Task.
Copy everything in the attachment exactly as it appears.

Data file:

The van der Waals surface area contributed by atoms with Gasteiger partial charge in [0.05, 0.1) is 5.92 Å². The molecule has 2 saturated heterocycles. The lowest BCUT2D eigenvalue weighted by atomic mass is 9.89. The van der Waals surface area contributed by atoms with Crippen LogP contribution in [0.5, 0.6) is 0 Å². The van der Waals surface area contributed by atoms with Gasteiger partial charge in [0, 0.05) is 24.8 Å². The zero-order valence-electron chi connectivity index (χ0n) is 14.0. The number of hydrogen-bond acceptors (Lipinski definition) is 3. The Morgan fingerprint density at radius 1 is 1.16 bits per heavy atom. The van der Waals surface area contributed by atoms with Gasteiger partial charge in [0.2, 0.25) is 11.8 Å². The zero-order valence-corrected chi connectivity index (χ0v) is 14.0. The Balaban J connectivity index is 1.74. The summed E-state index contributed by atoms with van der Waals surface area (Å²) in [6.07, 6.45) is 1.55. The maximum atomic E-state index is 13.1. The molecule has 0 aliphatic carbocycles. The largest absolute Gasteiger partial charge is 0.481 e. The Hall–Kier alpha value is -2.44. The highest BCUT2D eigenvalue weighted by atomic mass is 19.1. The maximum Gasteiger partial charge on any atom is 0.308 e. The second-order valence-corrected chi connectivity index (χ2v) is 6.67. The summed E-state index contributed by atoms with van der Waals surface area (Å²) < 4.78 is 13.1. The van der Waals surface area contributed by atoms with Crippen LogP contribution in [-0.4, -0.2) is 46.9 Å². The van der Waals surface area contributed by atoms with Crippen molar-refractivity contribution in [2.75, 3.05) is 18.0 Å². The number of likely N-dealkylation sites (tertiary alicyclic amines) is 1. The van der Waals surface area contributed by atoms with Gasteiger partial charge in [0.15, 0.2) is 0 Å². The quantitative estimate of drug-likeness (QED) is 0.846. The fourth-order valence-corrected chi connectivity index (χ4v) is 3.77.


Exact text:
The van der Waals surface area contributed by atoms with Gasteiger partial charge in [0.05, 0.1) is 5.92 Å². The molecule has 2 saturated heterocycles. The lowest BCUT2D eigenvalue weighted by atomic mass is 9.89. The van der Waals surface area contributed by atoms with Crippen LogP contribution in [0.5, 0.6) is 0 Å². The van der Waals surface area contributed by atoms with Gasteiger partial charge in [0, 0.05) is 24.8 Å². The zero-order valence-electron chi connectivity index (χ0n) is 14.0. The number of hydrogen-bond acceptors (Lipinski definition) is 3. The Morgan fingerprint density at radius 1 is 1.16 bits per heavy atom. The van der Waals surface area contributed by atoms with Gasteiger partial charge in [0.2, 0.25) is 11.8 Å². The zero-order valence-corrected chi connectivity index (χ0v) is 14.0. The Balaban J connectivity index is 1.74. The summed E-state index contributed by atoms with van der Waals surface area (Å²) in [6.07, 6.45) is 1.55. The maximum atomic E-state index is 13.1. The molecule has 0 aliphatic carbocycles. The largest absolute Gasteiger partial charge is 0.481 e. The Hall–Kier alpha value is -2.44. The highest BCUT2D eigenvalue weighted by atomic mass is 19.1. The maximum Gasteiger partial charge on any atom is 0.308 e. The second-order valence-corrected chi connectivity index (χ2v) is 6.67. The summed E-state index contributed by atoms with van der Waals surface area (Å²) < 4.78 is 13.1. The van der Waals surface area contributed by atoms with Crippen LogP contribution in [-0.4, -0.2) is 46.9 Å². The van der Waals surface area contributed by atoms with Crippen molar-refractivity contribution in [2.75, 3.05) is 18.0 Å². The number of likely N-dealkylation sites (tertiary alicyclic amines) is 1. The van der Waals surface area contributed by atoms with Gasteiger partial charge in [0.15, 0.2) is 0 Å². The quantitative estimate of drug-likeness (QED) is 0.846. The fourth-order valence-corrected chi connectivity index (χ4v) is 3.77.